Haitian relief worker in Jamaica pleads for Haiti
HE NOW calls Jamaica home, but Lieut Leandre Roliams’ heart remains in Haiti, the land of his birth.
Last week, Roliams was leading the Salvation Army’s efforts at shelters in Portland as Hurricane Matthew took aim at Jamaica.
While Jamaica was spared Matthew’s wrath, Haiti was not that lucky, with more than 900 persons feared dead up to yesterday.
Now Roliams is turning his attention to his homeland and he is urging Haitian authorities, and the region, to focus on providing quick responses for the thousands being housed in shelters in that country.
“The main priority for the authorities now is to get food Lieut Leandre Roliams (right) and his wife Shadene, with blankets ready to hand out to persons in the Salvation Army shelter in Port Antonio, Portland, last week.
AT TOP: Homes lay in ruins after the passing of Hurricane Matthew in Les Cayes, Haiti, last Thursday. supply quickly as a short-term response to the people. They need water and they need food items because there have been over 10,000 people sheltered,” Roliams told The Sunday Gleaner.
INCREASING DEATH TOLL
Matthew left a trail of death and destruction across the country, especially in Grand-Anse, located at the northern tip of the peninsula, and the death toll is expected to rise as the authorities and aid workers continue to make their way into the hard-hit areas.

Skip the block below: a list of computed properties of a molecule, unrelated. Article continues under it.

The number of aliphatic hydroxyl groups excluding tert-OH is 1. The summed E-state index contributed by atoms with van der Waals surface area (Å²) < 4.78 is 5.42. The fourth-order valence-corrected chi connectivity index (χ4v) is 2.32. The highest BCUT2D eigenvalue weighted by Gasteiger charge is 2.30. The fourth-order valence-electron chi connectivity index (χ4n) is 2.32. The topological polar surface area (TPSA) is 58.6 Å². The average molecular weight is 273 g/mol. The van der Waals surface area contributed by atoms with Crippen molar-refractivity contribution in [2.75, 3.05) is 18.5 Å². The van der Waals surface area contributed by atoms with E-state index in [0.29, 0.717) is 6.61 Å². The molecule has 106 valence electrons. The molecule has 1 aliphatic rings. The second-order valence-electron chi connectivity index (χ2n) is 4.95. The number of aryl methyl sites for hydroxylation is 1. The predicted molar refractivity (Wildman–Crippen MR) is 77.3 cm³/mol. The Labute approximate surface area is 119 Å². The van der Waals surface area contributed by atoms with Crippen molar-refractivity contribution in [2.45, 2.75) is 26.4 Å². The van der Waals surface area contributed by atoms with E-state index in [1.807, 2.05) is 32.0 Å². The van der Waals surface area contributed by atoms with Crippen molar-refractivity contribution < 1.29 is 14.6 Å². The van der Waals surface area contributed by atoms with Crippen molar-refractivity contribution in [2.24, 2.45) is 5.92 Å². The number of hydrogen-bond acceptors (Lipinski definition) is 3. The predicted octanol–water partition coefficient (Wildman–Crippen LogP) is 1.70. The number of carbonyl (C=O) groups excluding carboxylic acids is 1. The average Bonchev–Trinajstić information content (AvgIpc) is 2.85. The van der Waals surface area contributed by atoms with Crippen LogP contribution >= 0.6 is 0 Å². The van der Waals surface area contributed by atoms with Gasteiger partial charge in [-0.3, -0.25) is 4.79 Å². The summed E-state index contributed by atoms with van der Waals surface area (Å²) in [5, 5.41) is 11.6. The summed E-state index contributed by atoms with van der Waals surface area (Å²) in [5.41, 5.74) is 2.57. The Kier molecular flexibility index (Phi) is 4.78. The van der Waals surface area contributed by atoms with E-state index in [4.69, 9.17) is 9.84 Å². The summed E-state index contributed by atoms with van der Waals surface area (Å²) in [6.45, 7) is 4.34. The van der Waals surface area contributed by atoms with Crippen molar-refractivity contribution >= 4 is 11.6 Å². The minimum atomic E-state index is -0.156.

Several homes, buildings and properties were destroyed, and up to yesterday there were reports of persons desperately in search of clean water, clinging to the few belongings they could salvage from their destroyed homes.
“They have to make sure that they are OK. They need toiletries. Now they are not in the rebuilding process, they are in quick response to deal with the problem,” Roliams stated, arguing that food and health resources are more needed than financial assistance at the moment.
Roliams and his wife have been living in Jamaica for many years, but said he is concerned for relatives back home, even though their community was not among the hardest hit by the storm.
“My relatives are located in the west of Haiti. They are not so much affected really, just minor damage,” he told The Sunday Gleaner, adding that the Salvation Army has been very active in Haiti and that its Jamaican arm will render whatever assistance it can to the country.
Before it hit Haiti, Hurricane Matthew claimed four lives in the Dominican Republic, one in Colombia and one in St Vincent and the Grenadines. The hurricane also devastated sections of Cuba and Bahamas before it wreaked havoc on the United States East Coast.